Cut the sugar, reduce health risk


Sugar is a commonly used ingredient in many recipes for a variety of foods and drinks that many Malaysians love.

Frequent consumption of foods and drinks high in sugar will result in excessive intake of calories. If these extra calories are not “burned” up in the body through physical activities, the person is said to be in positive energy balance.

However, there is nothing positive about this condition, as the excess energy is deposited as fat in the body.

This situation can easily lead to weight gain and obesity, both of which are recognized risk factors for non-communicable diseases (NCDs) such as type 2 diabetes and coronary heart diseases.

World Health Organization (WHO) also strongly recommends that the intake of free sugars (i.e. Both added sugars and sugars that are naturally present in honey, syrups, fruit juice and fruit juice concentrate) be limited to less than 10% of a person’s total energy intake.

This recommendation applies to both adults and children.

Maximum daily sugar intake from all foods and drinks should not exceed 180kcal.

What this means in terms of the amount of sugar is not more than nine teaspoons or 45 grams of sugar per day.

If a child consumes a can of soft drink or a piece of chocolate cake he would have reached the maximum recommended daily sugar intake.

Watch out for sugary traps

For instance, you can look for the amount of sugars in the nutrition information panel (NIP) of all ready-to-drink beverages. For other pre-packaged foods, you may not be able to find the sugar content on the NIP as it is not required by law at this time.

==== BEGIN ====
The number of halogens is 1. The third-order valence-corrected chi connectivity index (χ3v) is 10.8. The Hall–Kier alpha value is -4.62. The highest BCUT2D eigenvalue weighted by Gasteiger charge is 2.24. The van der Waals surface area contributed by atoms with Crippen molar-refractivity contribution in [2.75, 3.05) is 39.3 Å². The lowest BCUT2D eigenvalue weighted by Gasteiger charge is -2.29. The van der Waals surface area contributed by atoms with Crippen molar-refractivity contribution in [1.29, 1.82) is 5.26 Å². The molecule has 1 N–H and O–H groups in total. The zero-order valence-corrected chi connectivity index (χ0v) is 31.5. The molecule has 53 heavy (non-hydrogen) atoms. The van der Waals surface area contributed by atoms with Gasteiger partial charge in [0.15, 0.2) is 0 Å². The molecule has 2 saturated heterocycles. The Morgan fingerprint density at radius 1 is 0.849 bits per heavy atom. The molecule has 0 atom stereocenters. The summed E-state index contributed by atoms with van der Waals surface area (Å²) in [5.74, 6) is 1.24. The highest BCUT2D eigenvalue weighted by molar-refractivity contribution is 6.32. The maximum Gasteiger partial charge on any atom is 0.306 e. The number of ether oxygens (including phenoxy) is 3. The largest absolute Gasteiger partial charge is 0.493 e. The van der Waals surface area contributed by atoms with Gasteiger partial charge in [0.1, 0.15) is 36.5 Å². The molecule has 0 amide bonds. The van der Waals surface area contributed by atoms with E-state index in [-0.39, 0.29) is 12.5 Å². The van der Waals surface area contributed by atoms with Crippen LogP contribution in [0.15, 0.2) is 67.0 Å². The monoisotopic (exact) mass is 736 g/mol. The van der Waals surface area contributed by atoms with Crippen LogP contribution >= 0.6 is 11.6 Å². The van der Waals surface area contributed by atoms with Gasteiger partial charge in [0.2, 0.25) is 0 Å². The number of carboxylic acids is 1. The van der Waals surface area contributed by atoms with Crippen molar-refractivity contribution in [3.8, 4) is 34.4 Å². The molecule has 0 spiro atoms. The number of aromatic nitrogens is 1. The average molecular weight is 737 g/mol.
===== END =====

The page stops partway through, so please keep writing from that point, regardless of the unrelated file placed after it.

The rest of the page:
An alternative way to gauge the amount of sugar in pre-packaged foods is to look at the ingredient list. Any added sugars should be listed here.

There are many names for added sugars, such as sucrose, brown sugar, corn syrup, fructose, maltose,

There is also other information on the food label that can guide you in looking for lower sugar content products. Look for claims on the label that say “lower sugar” or “free of sugar”. However, you need to be wary if a claim says “no sugar added” as the product can still have a high amount of naturally occurring sugar!

 Reducing intake of sugar-rich foods and beverages is an important step to get you started on living a healthy lifestyle.

Here are some tips to help you get started:

  • Eat less sugary foods – Choose cakes or other sweet desserts with less sugar.Simply eat less of such cakes, sweet desserts. Substitute these with fresh fruits instead.

  • Eat foods that are NOT sugar-rich more frequently.

  • Avoid eating sugar-rich foods between meals or close to bedtime.

  • When buying pre-packaged foods, check the ingredients list – bear in mind that the ingredients are always listed in order starting from the largest quantity used. Thus, if sugar is one of the first few items listed, that means the food or drink is high in sugar.

  • Limit the use of sugar and sweetened condensed milk/filled milk when you make your own drinks – just one teaspoon per cup will do.

  • Avoid drinking sugar-rich beverages between meals or close to bedtime.


Source: Several Health Magazines /  Webs